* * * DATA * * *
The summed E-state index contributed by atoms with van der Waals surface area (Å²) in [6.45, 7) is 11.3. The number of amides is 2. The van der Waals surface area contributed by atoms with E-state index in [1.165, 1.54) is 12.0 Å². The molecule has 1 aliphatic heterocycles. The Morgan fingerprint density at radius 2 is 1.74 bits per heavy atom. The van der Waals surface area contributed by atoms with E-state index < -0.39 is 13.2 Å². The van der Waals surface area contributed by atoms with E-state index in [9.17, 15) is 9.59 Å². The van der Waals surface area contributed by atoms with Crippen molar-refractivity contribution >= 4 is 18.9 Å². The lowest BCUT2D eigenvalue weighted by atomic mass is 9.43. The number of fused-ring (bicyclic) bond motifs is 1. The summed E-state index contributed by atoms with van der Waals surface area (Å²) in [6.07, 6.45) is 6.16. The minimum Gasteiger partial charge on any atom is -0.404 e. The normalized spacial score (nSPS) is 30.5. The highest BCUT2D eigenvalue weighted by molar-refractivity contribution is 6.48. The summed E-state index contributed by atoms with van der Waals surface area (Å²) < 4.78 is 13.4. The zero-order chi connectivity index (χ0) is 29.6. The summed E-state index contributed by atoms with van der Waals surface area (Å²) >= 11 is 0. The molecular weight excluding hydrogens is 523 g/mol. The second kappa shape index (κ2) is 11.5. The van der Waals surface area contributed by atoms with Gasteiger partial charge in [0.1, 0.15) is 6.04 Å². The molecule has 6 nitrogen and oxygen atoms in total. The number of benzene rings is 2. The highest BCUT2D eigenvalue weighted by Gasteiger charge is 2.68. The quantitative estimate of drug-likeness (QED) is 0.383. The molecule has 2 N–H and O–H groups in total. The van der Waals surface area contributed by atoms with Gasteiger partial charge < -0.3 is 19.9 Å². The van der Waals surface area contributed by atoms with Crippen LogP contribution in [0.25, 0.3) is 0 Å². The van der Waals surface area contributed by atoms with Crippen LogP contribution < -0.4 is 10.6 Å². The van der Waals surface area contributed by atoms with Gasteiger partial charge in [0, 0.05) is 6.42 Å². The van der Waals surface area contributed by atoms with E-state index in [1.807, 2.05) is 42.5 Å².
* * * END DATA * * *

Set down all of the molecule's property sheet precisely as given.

The summed E-state index contributed by atoms with van der Waals surface area (Å²) in [6.45, 7) is 11.3. The number of amides is 2. The van der Waals surface area contributed by atoms with E-state index in [1.165, 1.54) is 12.0 Å². The molecule has 1 aliphatic heterocycles. The Morgan fingerprint density at radius 2 is 1.74 bits per heavy atom. The van der Waals surface area contributed by atoms with E-state index < -0.39 is 13.2 Å². The van der Waals surface area contributed by atoms with E-state index in [9.17, 15) is 9.59 Å². The van der Waals surface area contributed by atoms with Crippen molar-refractivity contribution >= 4 is 18.9 Å². The lowest BCUT2D eigenvalue weighted by atomic mass is 9.43. The number of fused-ring (bicyclic) bond motifs is 1. The summed E-state index contributed by atoms with van der Waals surface area (Å²) in [6.07, 6.45) is 6.16. The minimum Gasteiger partial charge on any atom is -0.404 e. The normalized spacial score (nSPS) is 30.5. The highest BCUT2D eigenvalue weighted by molar-refractivity contribution is 6.48. The summed E-state index contributed by atoms with van der Waals surface area (Å²) < 4.78 is 13.4. The zero-order chi connectivity index (χ0) is 29.6. The summed E-state index contributed by atoms with van der Waals surface area (Å²) >= 11 is 0. The molecular weight excluding hydrogens is 523 g/mol. The second kappa shape index (κ2) is 11.5. The van der Waals surface area contributed by atoms with Gasteiger partial charge in [0.1, 0.15) is 6.04 Å². The molecule has 6 nitrogen and oxygen atoms in total. The number of benzene rings is 2. The highest BCUT2D eigenvalue weighted by Gasteiger charge is 2.68. The quantitative estimate of drug-likeness (QED) is 0.383. The molecule has 2 N–H and O–H groups in total. The van der Waals surface area contributed by atoms with Gasteiger partial charge < -0.3 is 19.9 Å². The van der Waals surface area contributed by atoms with Crippen LogP contribution in [0.25, 0.3) is 0 Å². The van der Waals surface area contributed by atoms with Crippen LogP contribution < -0.4 is 10.6 Å². The van der Waals surface area contributed by atoms with Gasteiger partial charge in [0, 0.05) is 6.42 Å². The van der Waals surface area contributed by atoms with E-state index in [1.807, 2.05) is 42.5 Å².